President Biden’s nominee to serve as U.S. ambassador to Jordan said she supports U.S. funding to provide a border wall in the country, saying it provides the U.S. ally with ‘physical security.’ And a Republican senator highlighted its contrast with the administration’s opposition to a wall at the U.S. southern border.
Sen. Bill Hagerty, R-Tenn., in a Senate hearing asked nominee Yael Lempert about $150 million provided to Jordan for border security in the fiscal year 2023 omnibus package, funding that is partially continued in the 2024 budget request. Lempert said she supports that request.
‘In fact, the omnibus last year provides for at least $150 million for border security in Jordan. It’s a large amount of taxpayer dollars. And if you think about the purpose of this, it’s to provide physical security, to keep people from illegally crossing into Jordan, isn’t that correct?’ Hagerty asked.
‘It is to provide physical security, to stop drug smugglers, to deal with the threat of Jordan’s neighbor, Syria. Obviously, the conflict there continues, and it’s a dangerous neighborhood,’ Lempert replied.
Hagerty asked if there is a belief that ‘this sort of funding is important and that this sort of physical security is effective.’
‘In the Jordanian context? I do believe that that is correct, senator,’ the nominee responded.
Hagerty then contrasted her stance and the position of the administration with its decision to largely halt border wall construction at the southern border in early 2021 even as the administration faced a historic migrant crisis at its own southern border.
‘I just think it’s an important lesson for us to learn, as Americans, that we’re spending United States taxpayer dollars to support border security in a country that we’re trying to build stronger relations with,’ Hagerty said. ‘I think we ought to be learning a lesson ourselves because there’s not a penny in the president’s budget to support our own border security here.’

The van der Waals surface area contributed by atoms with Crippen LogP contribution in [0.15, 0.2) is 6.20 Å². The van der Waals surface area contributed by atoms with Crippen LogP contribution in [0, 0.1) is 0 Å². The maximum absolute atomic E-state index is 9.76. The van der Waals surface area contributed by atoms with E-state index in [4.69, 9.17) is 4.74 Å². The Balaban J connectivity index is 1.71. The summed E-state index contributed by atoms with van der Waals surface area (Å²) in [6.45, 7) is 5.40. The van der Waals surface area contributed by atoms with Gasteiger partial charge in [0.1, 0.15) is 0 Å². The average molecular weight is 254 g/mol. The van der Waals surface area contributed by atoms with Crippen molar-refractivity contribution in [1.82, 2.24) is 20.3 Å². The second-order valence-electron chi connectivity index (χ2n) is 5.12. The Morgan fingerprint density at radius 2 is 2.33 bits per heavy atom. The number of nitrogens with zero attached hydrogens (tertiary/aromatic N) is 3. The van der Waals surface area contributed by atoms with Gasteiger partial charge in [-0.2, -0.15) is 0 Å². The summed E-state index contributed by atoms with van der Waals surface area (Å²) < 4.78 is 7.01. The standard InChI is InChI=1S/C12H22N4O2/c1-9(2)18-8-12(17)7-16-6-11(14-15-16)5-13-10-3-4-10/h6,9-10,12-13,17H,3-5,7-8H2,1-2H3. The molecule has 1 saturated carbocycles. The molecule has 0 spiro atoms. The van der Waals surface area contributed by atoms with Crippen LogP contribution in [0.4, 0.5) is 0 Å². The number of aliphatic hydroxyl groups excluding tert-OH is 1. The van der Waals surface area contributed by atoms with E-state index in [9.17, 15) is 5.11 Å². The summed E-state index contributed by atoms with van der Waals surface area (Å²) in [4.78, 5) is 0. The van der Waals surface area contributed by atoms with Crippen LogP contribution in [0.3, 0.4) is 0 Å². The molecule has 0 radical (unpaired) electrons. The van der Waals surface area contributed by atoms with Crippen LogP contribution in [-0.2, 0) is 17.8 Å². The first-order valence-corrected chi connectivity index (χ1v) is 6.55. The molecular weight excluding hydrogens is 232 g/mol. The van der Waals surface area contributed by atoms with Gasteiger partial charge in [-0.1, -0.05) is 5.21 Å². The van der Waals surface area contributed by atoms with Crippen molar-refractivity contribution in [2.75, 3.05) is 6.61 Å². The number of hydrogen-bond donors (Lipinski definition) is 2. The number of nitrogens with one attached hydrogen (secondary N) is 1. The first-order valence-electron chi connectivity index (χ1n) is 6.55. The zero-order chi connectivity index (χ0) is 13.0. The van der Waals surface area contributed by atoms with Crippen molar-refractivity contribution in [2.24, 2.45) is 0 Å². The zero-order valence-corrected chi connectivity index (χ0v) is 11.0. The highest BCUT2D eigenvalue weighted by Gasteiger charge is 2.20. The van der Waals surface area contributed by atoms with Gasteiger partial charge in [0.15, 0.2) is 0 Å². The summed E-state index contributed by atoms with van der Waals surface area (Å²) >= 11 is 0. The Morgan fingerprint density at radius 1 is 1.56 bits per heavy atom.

While the budget does include funding for Customs and Border Protection, including technology, staffing and processing, Republicans have argued it does not do enough to secure the border, including the failure to build additional wall.
Republicans in the House recently unveiled legislation that would increase Border Patrol agents by 3,000 and restart funding for the border wall. The Biden administration, meanwhile, has accused Republicans of attempting to cut CBP funding with their own proposed spending cuts.
The debate over the border wall, even within the administration, was on display in March when Border Patrol Chief Raul Ortiz said he disagreed with the decision to stop construction of the wall at the southern border.
‘I do not believe in a wall from sea to shining sea, but I do believe in infrastructure and barrier systems in concentrated areas, especially urban areas,’ Ortiz said.
‘And it’s always been our practice, from 2006 when I was an agent in charge in West Texas to now. But I also don’t agree that we should tear down a perfectly good barrier system to install something that is based upon requirements that we developed over the last few years.’